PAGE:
On Aug. 13, county commissioners authorized a resolution stating their support for the No on ballot measure 3.

The resolution as submitted to the board notes, “all of Lincoln County receives electric service from locally governed, community-based, not-for-profit utilities. Approximately 80 percent of the electric power consumed in Lincoln County is clean energy produced by hydroelectric generators at Hoover Dam. These existing community-based utility organizations and this supply of clean hydropower will be impacted by this ballot question should it pass in the 2018 general election.

The Public Utilities Commission of Nevada has independently studied the impact of this ballot question on all of Nevada and has concluded that it is reasonably likely to increase the average monthly electric bills on Nevadans at least in the short term, i.e., for the first 10 years, and the increased average monthly electric bills in Lincoln County may be greater than in urban areas of the state, given impacts to existing local utility models and hydroelectric power supplies.

Therefore, be it resolved that the Lincoln County Commission herewith expresses its grave concern regarding this proposed constitutional amendment and encourages all voters to fully understand the meaning and impact of a vote for or against this measure beyond that which is presented in campaign advertising.”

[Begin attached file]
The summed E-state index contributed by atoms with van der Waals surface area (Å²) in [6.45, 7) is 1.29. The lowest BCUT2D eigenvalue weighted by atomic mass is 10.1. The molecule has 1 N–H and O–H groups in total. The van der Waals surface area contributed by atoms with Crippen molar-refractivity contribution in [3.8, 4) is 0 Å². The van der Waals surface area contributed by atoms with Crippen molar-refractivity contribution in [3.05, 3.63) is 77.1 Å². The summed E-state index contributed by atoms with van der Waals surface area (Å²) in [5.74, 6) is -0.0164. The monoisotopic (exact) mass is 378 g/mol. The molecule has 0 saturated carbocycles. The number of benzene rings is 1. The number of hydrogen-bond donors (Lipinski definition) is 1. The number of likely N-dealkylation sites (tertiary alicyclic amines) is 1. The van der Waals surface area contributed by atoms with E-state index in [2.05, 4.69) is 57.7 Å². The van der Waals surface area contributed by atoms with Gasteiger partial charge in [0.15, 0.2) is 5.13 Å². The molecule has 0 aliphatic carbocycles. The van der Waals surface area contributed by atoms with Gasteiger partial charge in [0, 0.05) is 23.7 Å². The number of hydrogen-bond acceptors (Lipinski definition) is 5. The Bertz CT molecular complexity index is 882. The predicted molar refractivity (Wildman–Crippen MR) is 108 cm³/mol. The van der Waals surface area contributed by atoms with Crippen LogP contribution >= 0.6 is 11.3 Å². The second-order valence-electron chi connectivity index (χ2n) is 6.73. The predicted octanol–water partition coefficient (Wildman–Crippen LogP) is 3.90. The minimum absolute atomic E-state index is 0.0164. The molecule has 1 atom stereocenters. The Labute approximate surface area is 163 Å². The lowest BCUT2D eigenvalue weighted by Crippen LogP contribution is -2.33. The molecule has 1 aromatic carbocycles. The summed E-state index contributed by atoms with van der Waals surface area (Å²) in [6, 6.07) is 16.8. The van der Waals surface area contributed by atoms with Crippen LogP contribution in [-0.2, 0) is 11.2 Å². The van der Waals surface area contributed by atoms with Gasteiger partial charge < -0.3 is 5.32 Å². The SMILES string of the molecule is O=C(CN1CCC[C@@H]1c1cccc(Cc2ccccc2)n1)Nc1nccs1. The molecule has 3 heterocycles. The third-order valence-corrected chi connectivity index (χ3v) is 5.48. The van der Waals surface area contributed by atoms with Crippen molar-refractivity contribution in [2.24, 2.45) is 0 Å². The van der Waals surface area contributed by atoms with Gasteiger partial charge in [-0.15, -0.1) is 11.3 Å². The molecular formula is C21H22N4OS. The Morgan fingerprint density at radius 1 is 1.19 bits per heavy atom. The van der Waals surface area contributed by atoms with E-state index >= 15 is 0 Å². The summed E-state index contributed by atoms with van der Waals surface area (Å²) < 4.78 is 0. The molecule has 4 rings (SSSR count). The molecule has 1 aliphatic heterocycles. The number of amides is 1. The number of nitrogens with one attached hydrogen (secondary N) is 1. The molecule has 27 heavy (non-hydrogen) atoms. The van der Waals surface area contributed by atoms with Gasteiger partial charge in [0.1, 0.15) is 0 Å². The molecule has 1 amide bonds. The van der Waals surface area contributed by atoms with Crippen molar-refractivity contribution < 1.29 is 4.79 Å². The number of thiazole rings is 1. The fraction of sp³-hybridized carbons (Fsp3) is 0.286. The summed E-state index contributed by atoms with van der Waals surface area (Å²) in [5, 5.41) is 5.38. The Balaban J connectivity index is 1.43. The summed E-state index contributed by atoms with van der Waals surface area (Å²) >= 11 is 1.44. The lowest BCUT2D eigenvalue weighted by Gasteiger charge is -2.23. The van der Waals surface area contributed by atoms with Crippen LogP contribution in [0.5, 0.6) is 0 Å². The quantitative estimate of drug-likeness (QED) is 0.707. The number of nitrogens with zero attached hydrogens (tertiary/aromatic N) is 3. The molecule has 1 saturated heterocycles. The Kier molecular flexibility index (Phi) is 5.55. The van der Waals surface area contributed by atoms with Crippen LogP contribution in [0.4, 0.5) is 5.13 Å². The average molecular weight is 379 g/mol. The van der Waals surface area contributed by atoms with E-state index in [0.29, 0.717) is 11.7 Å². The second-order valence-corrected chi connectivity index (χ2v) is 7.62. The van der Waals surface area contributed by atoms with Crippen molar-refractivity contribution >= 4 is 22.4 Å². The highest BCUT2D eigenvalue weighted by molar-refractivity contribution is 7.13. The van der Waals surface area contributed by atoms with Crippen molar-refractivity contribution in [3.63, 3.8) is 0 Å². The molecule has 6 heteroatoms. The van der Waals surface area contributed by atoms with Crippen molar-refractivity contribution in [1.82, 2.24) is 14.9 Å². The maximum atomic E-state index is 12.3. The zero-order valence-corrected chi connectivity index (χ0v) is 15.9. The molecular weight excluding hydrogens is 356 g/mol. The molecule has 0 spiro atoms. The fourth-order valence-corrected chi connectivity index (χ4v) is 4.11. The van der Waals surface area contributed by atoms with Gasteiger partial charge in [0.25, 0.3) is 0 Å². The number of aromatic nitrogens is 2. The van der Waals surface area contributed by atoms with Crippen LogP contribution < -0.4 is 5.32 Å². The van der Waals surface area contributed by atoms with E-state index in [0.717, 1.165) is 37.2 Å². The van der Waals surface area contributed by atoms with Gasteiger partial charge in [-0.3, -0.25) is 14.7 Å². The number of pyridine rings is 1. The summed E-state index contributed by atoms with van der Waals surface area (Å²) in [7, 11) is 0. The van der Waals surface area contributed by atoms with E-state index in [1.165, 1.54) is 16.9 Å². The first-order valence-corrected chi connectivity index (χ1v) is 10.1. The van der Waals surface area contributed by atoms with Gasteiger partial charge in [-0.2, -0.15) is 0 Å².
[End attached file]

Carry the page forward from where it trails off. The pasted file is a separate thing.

Lincoln County Power District No. 1 General Manager Dave Luttrell, and current president of the Rural Nevada Electric Association, have been spending considerable time making presentations around southern Nevada and other parts of the state, seeking to inform voters of the importance of measure 3 so they can make an informed decision.

In a recent article, Clay Fitch of the Elko Daily Free Press, also emphasized the need for voters to become well educated on the ballot measure.

He said, “Imagine buying a car but you don’t know the price. You don’t know who will build the car, who’s selling it, or how it will get to your home. You don’t know the interest rate or where to make payments.”

Newspaper editorial columnist Thomas Mitchell recently posed the question underlying the Energy Choice Initiative by asking, “Can Nevada lawmakers correctly introduce energy choice?”

He said recent reports from the nonprofit, bipartisan Guinn Center indicate, “the success or failure of Question 3 depends on how lawmakers write the rules.”

A statewide coalition seeking a No vote on 3, claims that, if passed, the measure will lock a risky experiment into the Nevada constitution; is purposely worded vaguely so as to put politicians and judges in charge of setting up Nevada’s new electricity system; will force the state to turn the oversight of its electrical system to California politicians and the federal government; cost billions of dollars to implement; be paid for by public monies gained in higher electricity rates and higher taxes; and will threaten Nevada’s clean energy future.

Luttrell said he wants all of rural Nevada to know the facts to be able to make an informed decision before the election, but has also said, “There is nothing good in it for rural Nevada.”